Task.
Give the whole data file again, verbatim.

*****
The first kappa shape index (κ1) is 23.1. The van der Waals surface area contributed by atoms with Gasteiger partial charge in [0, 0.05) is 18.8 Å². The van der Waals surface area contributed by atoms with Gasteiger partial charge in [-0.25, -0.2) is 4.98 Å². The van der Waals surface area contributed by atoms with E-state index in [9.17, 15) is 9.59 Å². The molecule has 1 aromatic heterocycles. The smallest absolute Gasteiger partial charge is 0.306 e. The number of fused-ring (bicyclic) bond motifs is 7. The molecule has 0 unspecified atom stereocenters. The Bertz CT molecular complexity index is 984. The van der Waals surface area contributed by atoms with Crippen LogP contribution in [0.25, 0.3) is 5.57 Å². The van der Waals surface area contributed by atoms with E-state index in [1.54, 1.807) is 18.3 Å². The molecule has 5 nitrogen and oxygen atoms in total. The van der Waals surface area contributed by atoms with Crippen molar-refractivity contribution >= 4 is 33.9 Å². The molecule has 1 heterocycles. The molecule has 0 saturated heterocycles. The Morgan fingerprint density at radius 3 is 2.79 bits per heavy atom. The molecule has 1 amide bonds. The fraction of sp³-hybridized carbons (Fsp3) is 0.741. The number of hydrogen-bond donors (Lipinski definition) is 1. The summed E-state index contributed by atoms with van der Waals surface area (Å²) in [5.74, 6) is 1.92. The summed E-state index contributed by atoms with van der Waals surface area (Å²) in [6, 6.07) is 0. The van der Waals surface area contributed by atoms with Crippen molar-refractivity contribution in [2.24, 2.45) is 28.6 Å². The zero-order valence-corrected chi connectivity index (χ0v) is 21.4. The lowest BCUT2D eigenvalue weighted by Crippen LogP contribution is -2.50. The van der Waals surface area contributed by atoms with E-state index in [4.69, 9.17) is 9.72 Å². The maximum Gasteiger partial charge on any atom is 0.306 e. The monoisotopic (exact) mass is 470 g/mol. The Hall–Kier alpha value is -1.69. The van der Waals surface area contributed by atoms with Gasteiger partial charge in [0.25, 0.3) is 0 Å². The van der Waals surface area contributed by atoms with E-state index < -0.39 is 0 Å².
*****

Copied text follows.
The first kappa shape index (κ1) is 23.1. The van der Waals surface area contributed by atoms with Gasteiger partial charge in [0, 0.05) is 18.8 Å². The van der Waals surface area contributed by atoms with Gasteiger partial charge in [-0.25, -0.2) is 4.98 Å². The van der Waals surface area contributed by atoms with E-state index in [9.17, 15) is 9.59 Å². The molecule has 1 aromatic heterocycles. The smallest absolute Gasteiger partial charge is 0.306 e. The number of fused-ring (bicyclic) bond motifs is 7. The molecule has 0 unspecified atom stereocenters. The Bertz CT molecular complexity index is 984. The van der Waals surface area contributed by atoms with Crippen LogP contribution in [0.25, 0.3) is 5.57 Å². The van der Waals surface area contributed by atoms with E-state index in [1.54, 1.807) is 18.3 Å². The molecule has 5 nitrogen and oxygen atoms in total. The van der Waals surface area contributed by atoms with Crippen molar-refractivity contribution >= 4 is 33.9 Å². The molecule has 1 heterocycles. The molecule has 0 saturated heterocycles. The Morgan fingerprint density at radius 3 is 2.79 bits per heavy atom. The molecule has 1 amide bonds. The fraction of sp³-hybridized carbons (Fsp3) is 0.741. The number of hydrogen-bond donors (Lipinski definition) is 1. The summed E-state index contributed by atoms with van der Waals surface area (Å²) in [5.74, 6) is 1.92. The summed E-state index contributed by atoms with van der Waals surface area (Å²) in [6, 6.07) is 0. The van der Waals surface area contributed by atoms with Crippen molar-refractivity contribution in [2.24, 2.45) is 28.6 Å². The zero-order valence-corrected chi connectivity index (χ0v) is 21.4. The lowest BCUT2D eigenvalue weighted by Crippen LogP contribution is -2.50. The van der Waals surface area contributed by atoms with E-state index in [4.69, 9.17) is 9.72 Å². The maximum Gasteiger partial charge on any atom is 0.306 e. The monoisotopic (exact) mass is 470 g/mol. The Hall–Kier alpha value is -1.69. The van der Waals surface area contributed by atoms with Gasteiger partial charge in [0.25, 0.3) is 0 Å². The van der Waals surface area contributed by atoms with E-state index < -0.39 is 0 Å².